[Guest Blog] The New International Debt: Waste

Jan 18, 2022 | ISWA blog, ISWA news

The US national debt currently stands at just under $30 trillion, and the country owes around $400 million in interest on that debt. In New York City, there is a large billboard on the edge of Bryant Park, by the NYC public library with a “live” version of the US budget ledger. It’s ominous. Now, to be fair, the US has not seen a national surplus since 1835, and the country has done quite well since then in terms of industry and growth. So it begs the question: How important IS the national debt, when the country can seemingly succeed despite the scary numbers? And, perhaps there is a different debt-surplus calculation of which we should be keeping track in today’s world.  

As world leaders convened at the UN Climate Change Conference – COP26 in Glasgow, UK, I believe there is a more important ledger that should be occupying billboards in major metropolitan areas. The issue of global sustainability is a much more acute challenge, and the world is currently building up an “international waste debt” (IWD) that might even prove impossible to overcome.  

Unlike the US national debt, which can be eliminated through strong exports and relationships with foreign governments, the international waste debt (IWD) is unforgiving. Rotting organic waste accounts for 5% of greenhouse gases (GHGs) globally and is contributing significantly to global warming. In the long-term environmental balance sheet, we are leaving the planet in a worse state for our children than we received it.  

Two billion tons of household and industrial waste are dumped annually. To give some measure, that’s similar in weight to 12 million blue whales – per year  – a figure that is only set to rise. Yet, around half of the world’s population live without adequate waste management services. This blights the lives of many people living in low and middle income countries, where around 40% of solid waste is collected in contrast to around 98% in high-income countries. 

The environment, and society in general, are paying a very heavy price for this accumulation of poorly managed waste. There are the environmental and health costs of air pollution, the impact of surface and groundwater contamination, the damage to coastal and marine environments to name a few. The people who shoulder the greatest amount of this cost are the ones who live nearest the sites – normally the most underprivileged in society – who often pay with their health.  But, we all suffer the consequences

Effective waste management can reduce this unbearable burden on society and create new opportunities. We must implement technological solutions to transform waste into a resource. Indeed, landfill waste can become a limitless resource that can re-enter the supply chain if handled properly.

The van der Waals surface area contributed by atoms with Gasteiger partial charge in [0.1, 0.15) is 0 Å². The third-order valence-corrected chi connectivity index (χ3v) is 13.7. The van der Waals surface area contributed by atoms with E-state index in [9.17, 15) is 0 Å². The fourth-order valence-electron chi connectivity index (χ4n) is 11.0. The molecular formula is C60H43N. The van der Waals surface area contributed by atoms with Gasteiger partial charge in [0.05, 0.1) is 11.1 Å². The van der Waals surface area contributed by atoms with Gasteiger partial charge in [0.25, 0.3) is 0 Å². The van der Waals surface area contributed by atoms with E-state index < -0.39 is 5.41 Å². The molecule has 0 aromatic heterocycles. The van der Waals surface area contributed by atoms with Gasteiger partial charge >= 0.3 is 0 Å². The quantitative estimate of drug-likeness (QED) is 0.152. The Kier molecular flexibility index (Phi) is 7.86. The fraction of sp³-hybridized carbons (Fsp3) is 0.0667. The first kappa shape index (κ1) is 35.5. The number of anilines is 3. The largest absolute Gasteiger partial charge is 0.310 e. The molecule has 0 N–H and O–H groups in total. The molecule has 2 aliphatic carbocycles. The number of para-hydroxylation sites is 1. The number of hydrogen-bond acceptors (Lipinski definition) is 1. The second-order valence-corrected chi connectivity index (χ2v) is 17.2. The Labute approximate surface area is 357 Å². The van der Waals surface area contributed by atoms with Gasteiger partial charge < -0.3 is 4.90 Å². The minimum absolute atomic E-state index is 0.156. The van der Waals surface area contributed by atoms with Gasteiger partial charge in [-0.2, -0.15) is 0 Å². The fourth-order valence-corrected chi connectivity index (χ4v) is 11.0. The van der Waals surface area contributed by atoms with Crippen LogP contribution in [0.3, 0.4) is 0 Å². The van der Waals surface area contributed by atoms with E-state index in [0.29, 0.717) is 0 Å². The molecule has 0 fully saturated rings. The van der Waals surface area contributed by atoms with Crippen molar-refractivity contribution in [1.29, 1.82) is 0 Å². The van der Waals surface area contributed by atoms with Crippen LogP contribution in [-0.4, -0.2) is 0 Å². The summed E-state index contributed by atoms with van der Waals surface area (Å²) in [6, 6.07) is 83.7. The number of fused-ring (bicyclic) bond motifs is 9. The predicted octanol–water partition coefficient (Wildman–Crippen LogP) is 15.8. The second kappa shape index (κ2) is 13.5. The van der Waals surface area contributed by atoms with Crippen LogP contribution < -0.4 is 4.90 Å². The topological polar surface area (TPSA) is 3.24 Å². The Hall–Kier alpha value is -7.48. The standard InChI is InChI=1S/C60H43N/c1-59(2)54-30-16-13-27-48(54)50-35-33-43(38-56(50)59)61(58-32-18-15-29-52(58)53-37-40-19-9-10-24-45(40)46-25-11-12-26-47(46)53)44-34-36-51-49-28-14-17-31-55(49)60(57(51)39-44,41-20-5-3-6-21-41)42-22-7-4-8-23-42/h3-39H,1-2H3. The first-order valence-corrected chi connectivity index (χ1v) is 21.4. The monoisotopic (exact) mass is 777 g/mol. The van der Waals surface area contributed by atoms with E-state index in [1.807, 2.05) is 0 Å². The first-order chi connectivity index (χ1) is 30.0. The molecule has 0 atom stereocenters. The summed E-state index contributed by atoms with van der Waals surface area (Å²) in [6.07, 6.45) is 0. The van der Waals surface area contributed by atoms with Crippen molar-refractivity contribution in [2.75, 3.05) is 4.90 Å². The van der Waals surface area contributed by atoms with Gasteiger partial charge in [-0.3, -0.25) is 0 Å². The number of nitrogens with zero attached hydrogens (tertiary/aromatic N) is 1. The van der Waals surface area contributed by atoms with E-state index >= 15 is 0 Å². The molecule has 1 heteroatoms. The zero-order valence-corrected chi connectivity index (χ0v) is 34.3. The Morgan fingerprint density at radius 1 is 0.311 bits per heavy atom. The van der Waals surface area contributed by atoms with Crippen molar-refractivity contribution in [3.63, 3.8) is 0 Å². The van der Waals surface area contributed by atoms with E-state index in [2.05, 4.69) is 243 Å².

We are running out of time to make this change. Whereas national debt is something we have learned to live with, we do not have that luxury with IWD. Precedents exist for addressing this potential catastrophe, albeit at a more localized level. Take the example of Emission Trading Schemes (ETS), which create a market in emissions of carbon dioxide (CO) and other GHGs. The idea is that heavy polluters can buy the right to emit more from countries with lower emissions. These are often the countries who have invested heavily to meet their pledges under the Paris Agreement and are shifting their emphasis to the 3rs (reduce, reuse, recycle) 

On the positive side, we are not starting from scratch. If we are to actively manage IWD, we will have to draw out the best from initiatives that already exist, such as the UN’s ‘Future we Want’ vision, which came out of the Rio De Janeiro conference in 2012 or the EPA Waste Reduction Model.  But we need to ratchet up the stakes to make the issue tangible and actionable so that it becomes an international priority. 

The key lies in building bridges between governments, municipalities and the private sector. This will drive innovation and incentivize reduction, collection, treatment and disposal projects, which can then scale up nationally and globally.  Leaders have to direct their national industries to adopt the circular consumption model, which introduces strategies to reduce waste at the outset and ensure it is treated as a resource. 

By recording, tracking and trading IWD we can build awareness of the enormity of the challenges we all face to achieve health and environmental sustainability. This awareness will drive action ultimately shaping national policies, and the behaviors of the creators, consumers and processors of waste.  

Each year, governments around the world try to balance their national budget ledgers. Going forward they will have to balance their national waste ledgers. Only by doing so can we avoid a catastrophic waste deficit for future generations. 

About the writer

Jack “Tato” Bigio, is co-founder and co-CEO of UBQ Materials, which has developed the world’s first bio-based material (UBQ™) made entirely of unsorted household waste. The company diverts municipal solid waste from landfills and converts it into a climate-positive, fully recyclable thermoplastic for manufacturing. 

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